Quick Retreat

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Friday evening I set out for Conundrum Hot Springs, on the Aspen-side of the mountain pass. We (Rowdy and I) set camp at Copper Lake and enjoyed a quiet night, followed by a beautiful sunrise. Then a forest ranger surprised us at 7am, with some unfortunate news: No dogs allowed in Conundrum Basin. Since almost 6,000 hikers visit the springs each year, there have been recent issues with waste management. This was a disappointment, since we’d only planned on hiking to the hot springs. Still, we knew we would find solace in one form or another.

We packed up camp (40-something lbs = prepared for the worst) and set off for Triangle Pass. Our map showed a less popular route (loop) that would take us over three 12,000′ passes and back to Copper Lake. Had I known we would certainly return to Copper Lake, I would have left the tent pitched and only brought a day-pack. However it is difficult to predict where the next camp will be in such a beautiful area, so we brought everything with us. This really increased my workload for the day, and my legs and back were sore after just a couple hours into the hike. Still, we kept a great pace and covered a lot of ground with impressive timing (That’s how it goes when you’re solo. You just keep moving, pushing and busting ass.) Another bonus of going solo: stop whenever you feel like it. Go wherever you want, at your own speed. Like a “choose your own adventure” story, decisions are made as opportunities present themselves. For example, stopping for a half-hour to eat wild raspberries because…well, because…why wouldn’t you?

Although we got one helluva workout, Rowdy and I had a fantastic time wandering the mountains. When the trail would disappear before us, we’d branch out to a game-trail and find the hypotenuse between destinations. The weather was outstanding (75) and I was able to go shirt-less for a while, which was nothing less than refreshing at that altitude. While relaxing by creekside that afternoon, I decided on a new plan. We would hump back over the mountain and make our way the last five miles back to the car. I’ve realized that I am not very good at sitting and waiting. I am very good at going, going, and going…then setting camp, making dinner and falling asleep. I had two options: find a place to camp and wait out the evening (couldn’t really summit a peak whose route I was unfamiliar with), or head home and be productive on the laptop. With no particular game-plan in mind, besides possibly sitting at my computer, removing my heavy pack and relieving my feet from the confines of my leather boots, it was time to sack it up and make the long push out.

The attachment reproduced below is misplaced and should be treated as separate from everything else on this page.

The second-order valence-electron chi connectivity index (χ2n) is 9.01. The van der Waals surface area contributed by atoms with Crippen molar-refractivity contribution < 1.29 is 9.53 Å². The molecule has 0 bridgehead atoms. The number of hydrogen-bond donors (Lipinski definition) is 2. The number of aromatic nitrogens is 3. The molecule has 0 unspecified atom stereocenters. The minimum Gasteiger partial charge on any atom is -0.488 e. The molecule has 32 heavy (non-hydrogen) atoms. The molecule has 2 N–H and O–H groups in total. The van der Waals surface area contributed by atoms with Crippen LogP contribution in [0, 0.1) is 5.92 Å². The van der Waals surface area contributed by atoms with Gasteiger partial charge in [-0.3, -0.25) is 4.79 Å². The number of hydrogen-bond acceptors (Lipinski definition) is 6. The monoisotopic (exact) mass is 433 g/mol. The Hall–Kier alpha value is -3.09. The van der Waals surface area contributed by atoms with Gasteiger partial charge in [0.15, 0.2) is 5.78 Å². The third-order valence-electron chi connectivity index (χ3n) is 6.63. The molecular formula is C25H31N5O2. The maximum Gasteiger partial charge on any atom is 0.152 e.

A short trip, yet a big one if you count miles/elevation/weight-load. Here’s five stellar pics to highlight our quick retreat into the tundra…my new favorite micro-climate (I hope to replicate a tundra in my own yard one day.)

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